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between the island of Chiloe and California, from May till December. The beginning and end of winter are most to be dreaded. Great hurricanes are experienced * in the months of June and September, and we them. find, on the coasts of Acapulco and San Blas, as rough and angry a sea as we find in winter near the island of Chiloe and the coast of Gallicia and the Asturias. The great ocean only merits the denomination of Pacific, between the parallels of Coquimbo and Cape Corientes, that is between 30° south latitude and 5° north latitude. In this region a constant serenity prevails. Gentle winds from the south-southwest and south-east, blow there during the whole year, and the seasons have almost no perceptible influence on them. Between 5° north latitude and Bering's Straits, there prevails, in the eastern part of the great ocean in winter, that is to say, from the month of May till the month of October, south-south-west f and even south-south-east winds, which go all by the general names of bendavales; and in summer, that is to say, from the month of November till the end of April, the brisas or north and north-east winds continue to blow. The bendavales are stormy, and accompanied with thick clouds, which near the land, espe

* Vol. i. p. 85. - t Vientos del tercer quadrante . .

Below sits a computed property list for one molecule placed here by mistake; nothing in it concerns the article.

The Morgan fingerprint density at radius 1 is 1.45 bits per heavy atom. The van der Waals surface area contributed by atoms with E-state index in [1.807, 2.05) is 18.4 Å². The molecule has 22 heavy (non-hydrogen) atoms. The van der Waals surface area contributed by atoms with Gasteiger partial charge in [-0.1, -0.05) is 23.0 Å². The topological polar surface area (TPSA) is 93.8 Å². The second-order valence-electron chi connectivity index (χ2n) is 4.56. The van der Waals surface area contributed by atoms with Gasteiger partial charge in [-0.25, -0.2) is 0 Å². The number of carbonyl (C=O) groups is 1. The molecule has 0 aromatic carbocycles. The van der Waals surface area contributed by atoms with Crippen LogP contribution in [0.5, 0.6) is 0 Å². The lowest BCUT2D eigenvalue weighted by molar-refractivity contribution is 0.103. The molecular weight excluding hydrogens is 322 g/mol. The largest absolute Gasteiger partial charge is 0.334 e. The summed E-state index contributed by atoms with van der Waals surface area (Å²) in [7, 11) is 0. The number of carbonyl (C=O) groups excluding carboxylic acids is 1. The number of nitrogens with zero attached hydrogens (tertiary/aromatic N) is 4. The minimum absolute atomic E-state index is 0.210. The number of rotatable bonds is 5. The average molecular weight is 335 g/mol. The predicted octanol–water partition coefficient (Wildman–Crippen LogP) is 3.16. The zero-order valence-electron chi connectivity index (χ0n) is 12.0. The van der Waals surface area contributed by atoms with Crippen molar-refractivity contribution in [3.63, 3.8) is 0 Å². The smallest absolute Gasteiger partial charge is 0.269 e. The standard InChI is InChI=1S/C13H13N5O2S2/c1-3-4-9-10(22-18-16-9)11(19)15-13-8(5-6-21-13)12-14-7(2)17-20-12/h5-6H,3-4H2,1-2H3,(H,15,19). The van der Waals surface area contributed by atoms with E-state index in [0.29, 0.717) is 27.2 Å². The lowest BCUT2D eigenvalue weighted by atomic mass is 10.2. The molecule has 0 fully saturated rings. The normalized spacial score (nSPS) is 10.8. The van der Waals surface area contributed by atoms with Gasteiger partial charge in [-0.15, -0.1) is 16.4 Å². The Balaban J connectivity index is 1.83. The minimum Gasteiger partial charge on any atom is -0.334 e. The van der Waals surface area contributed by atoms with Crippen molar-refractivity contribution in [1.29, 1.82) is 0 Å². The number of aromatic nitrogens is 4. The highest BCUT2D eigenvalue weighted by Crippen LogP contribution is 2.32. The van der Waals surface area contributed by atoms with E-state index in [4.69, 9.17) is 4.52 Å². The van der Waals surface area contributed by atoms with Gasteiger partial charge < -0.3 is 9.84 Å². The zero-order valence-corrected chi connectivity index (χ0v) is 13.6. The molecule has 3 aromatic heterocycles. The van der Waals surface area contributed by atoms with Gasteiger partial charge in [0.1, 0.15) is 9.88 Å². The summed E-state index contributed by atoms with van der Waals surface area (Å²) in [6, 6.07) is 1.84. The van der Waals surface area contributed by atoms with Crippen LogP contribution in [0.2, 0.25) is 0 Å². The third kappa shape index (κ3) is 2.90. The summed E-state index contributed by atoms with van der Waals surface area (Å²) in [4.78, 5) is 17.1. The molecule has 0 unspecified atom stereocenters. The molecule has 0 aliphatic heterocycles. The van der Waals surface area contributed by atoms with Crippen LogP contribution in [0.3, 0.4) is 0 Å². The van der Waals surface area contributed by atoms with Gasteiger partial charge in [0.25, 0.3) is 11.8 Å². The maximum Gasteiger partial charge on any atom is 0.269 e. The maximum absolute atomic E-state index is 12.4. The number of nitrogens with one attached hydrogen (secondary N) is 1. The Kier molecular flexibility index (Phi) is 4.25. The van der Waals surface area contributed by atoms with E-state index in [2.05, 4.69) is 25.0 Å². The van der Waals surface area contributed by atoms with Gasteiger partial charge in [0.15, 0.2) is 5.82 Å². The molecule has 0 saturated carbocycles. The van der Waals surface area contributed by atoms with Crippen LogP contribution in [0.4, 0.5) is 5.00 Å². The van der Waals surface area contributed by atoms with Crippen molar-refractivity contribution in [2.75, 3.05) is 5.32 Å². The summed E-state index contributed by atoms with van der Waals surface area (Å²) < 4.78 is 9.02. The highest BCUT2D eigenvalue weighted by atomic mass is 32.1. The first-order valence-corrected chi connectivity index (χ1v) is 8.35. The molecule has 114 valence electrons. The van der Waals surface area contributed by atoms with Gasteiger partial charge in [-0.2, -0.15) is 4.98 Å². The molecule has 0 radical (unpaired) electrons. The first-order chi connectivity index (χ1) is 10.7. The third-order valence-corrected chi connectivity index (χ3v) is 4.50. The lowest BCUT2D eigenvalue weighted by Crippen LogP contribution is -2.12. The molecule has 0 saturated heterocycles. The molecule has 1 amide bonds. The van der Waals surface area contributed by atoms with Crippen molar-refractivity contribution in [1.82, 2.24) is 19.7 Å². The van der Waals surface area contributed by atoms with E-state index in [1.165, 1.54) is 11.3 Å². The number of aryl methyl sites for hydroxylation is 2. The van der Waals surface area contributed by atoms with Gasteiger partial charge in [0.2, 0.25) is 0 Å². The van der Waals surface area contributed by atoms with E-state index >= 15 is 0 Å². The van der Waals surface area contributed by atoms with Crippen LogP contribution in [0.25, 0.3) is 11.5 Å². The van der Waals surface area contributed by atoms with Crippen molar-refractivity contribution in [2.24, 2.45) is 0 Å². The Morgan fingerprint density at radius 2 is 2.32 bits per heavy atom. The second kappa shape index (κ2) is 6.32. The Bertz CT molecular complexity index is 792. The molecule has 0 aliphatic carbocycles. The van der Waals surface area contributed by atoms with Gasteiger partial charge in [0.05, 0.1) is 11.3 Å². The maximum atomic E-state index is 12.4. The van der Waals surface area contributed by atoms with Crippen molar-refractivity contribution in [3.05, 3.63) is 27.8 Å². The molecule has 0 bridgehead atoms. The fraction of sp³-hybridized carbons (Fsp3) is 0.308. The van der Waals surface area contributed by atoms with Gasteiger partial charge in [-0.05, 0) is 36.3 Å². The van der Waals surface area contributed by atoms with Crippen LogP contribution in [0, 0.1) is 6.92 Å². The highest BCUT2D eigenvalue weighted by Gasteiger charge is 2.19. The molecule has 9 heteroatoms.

cially in August, September, and October, burst in heavy rains of twenty or twenty-five days continuance. These rains destroy the fruits of the earth, while the south-west wind tears up the largest trees. I saw near Acapulco, a bombaxceiba-tree, the trunk of which was more than seven metres in circumference *, blown down by the bendavales. The brisas are mild, and frequently interrupted by dead calms, and they blow during a beautiful and serene sky, as is generally the case with all the winds which have the same denomination as the hemisphere in which they prevail. Near Acapulco, and the fact is very important to the pilots who frequent these latitudes, the north monsoons constantly incline to the north-west. The north-east wind f which we find out at sea, and in more southern latitudes, is very rare, and the true west wind is dreaded from its extreme violence. It is probable, that the breadth of the continent, and the ascending current that is formed on a land strongly heated, occasion these movements of the atmosphere towards the east, and that this effect becomes insensible in proportion to the distance from the continent. The regularity of the monsoons, and the changes in the direction of the wind, depending on the influence of the seasons, are only felt at a distance from the coast of four or five degrees in longitude. Earther to the westward, the great ocean exhibits the same phenomena as the Atlantic Ocean; for we find during the whole course of the year between the tropics the trade wind, which might be called the wind of the rotation of the earth, and which inclines, according to the denomination of the hemisphere to which it blows, sometimes to the north and sometimes to the south. Pt sometimes happens that vessels coming from Chili or Lima, get into longitudes too far to the west, through fear of touching land to the east of Acapulco; and they wait there in vain for the north-west wind, which never blows at a distance from the coast. The north-east compels them to rise as high as the parallel of 20° to approach the continent, which stretches out in a direction from south-east to north-west; for there only at 40 leagues from land can they fall in with the north-west wind, which brings them into port. These same winds from the west, force the galeon of Acapulco, when it returns to Manilla, to steer southwards